2. Cream the butter and sugars in a medium sized bowl. Add the eggs one at a time and mix until they are incorporated. Add the milk, vanilla extract, and vanilla beans and mix. Add the flour, baking soda, salt and zest and mix until all the dry ingredients are incorporated.
  3. Pour half of the mixture into the prepared bread pan. Dollop the blood orange marmalade in a line down the middle of the mixture in the pan. Top with the rest of the mixture.
  4. Bake for an hour or until a skewer or knife inserted in the middle comes out clean. Cool completely and remove from the pan. Enjoy!
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cookthebooks

 This post has been linked to January 2017 Foodies Read.  Check out all the wonderful books about food and recipes inspired by those books!
Casa Costello
It’s also been linked to #BakeoftheWeek at Casa Costello.  Thanks to Helen (Casa Costello) and Jenny (Mummy Mishaps) for hosting.
Baguettes and French Kiss Sandwiches

Baguettes and French Kiss Sandwiches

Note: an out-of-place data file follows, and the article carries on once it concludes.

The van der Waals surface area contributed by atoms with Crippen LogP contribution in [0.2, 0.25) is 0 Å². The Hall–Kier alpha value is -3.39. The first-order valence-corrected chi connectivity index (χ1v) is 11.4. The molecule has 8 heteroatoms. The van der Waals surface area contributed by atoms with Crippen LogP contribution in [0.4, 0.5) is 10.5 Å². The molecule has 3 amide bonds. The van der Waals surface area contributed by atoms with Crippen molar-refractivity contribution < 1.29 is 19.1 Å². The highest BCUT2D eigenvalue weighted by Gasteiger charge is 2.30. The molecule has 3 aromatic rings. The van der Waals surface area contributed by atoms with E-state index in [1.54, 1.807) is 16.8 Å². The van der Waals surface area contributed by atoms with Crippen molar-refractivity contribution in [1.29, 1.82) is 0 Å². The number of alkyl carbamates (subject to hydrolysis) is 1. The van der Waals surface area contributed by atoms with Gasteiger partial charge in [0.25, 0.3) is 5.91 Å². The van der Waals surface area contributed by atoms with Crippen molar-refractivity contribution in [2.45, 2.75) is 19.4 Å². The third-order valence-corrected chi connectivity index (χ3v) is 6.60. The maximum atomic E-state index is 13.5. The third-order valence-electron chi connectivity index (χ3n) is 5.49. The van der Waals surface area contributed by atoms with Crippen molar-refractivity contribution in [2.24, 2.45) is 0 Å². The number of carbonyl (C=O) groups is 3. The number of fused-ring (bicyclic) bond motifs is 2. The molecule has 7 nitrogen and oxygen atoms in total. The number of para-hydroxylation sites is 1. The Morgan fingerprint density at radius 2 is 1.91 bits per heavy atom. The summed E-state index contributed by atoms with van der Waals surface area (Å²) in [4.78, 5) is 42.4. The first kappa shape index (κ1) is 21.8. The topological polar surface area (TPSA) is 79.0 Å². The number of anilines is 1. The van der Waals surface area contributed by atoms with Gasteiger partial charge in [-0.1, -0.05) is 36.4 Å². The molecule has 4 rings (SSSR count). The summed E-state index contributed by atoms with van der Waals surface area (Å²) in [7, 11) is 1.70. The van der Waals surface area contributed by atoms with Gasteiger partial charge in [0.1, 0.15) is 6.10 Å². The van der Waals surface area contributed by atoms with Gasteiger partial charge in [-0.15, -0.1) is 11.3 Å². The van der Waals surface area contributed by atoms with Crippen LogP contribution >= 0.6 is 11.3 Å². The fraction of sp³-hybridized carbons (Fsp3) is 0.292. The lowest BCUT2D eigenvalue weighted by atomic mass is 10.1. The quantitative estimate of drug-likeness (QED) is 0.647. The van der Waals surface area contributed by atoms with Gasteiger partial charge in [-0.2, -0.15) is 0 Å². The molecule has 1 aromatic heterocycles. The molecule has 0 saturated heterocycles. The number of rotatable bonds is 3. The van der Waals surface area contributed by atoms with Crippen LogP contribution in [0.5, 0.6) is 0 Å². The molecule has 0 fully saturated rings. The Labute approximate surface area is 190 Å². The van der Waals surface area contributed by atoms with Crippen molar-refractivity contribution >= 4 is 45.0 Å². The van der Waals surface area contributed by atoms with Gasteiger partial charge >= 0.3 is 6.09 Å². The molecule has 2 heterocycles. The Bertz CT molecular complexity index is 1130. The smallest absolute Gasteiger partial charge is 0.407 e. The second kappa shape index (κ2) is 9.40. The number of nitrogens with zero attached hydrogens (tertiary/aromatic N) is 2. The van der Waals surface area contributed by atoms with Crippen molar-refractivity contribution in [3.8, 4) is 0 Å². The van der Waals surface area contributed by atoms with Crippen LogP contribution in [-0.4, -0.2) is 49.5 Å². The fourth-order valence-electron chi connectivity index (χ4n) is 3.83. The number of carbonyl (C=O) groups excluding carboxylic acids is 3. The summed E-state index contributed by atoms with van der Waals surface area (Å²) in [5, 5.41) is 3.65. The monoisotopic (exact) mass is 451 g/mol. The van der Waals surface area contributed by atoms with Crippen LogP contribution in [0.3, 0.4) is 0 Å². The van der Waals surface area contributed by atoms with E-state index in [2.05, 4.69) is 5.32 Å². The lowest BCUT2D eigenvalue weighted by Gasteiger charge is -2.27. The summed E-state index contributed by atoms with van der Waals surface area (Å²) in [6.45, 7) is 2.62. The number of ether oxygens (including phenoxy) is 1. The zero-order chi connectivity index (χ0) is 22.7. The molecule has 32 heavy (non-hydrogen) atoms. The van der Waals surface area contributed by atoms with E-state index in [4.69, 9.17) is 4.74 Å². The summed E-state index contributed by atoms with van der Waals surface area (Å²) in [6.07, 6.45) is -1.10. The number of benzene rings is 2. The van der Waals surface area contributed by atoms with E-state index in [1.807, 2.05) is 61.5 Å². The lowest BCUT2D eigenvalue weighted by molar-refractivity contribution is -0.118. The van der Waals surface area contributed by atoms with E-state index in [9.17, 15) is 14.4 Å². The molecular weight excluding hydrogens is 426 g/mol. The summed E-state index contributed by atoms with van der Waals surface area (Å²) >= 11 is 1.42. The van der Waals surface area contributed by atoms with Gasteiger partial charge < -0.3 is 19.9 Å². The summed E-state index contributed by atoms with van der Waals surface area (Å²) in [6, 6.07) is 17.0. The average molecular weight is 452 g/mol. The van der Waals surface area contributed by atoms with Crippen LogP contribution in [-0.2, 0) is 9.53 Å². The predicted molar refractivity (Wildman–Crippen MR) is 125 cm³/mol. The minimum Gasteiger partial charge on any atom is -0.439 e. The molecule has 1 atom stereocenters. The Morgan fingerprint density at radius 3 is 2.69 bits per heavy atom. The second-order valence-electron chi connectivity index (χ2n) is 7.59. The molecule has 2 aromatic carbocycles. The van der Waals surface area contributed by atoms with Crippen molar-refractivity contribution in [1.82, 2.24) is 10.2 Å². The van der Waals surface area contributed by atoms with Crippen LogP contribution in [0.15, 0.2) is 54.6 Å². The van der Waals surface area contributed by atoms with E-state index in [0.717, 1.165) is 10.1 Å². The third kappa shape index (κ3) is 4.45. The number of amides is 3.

This month’s Food ‘n Flix pick resulted in honeymoon nostalgia and these baguettes and French Kiss sandwiches.  French Kiss is a lighthearted comedy from 1995, starring Meg Ryan and Kevin Kline.  The basic plot of the movie is woman (Meg Ryan) loses boyfriend to another woman, goes to Paris to track him down, meets a jewel thief (Kevin Kline) along the way, and then falls in love with the jewel thief.  It’s a cute romantic comedy – the kind of thing that my husband plays video games through and mixes up with another cute romantic comedy (namely Runaway Bride) which we watched a few weeks after.

And maybe it’s because I’m equally a cynic, what I mostly thought about the movie after I finished watching it was – oh those simpler times in the 90s when a woman could safely run off with a man she barely knows after losing her passport and money to his family’s vineyard without fear of being murdered.  Just saying.  Still – what a vineyard!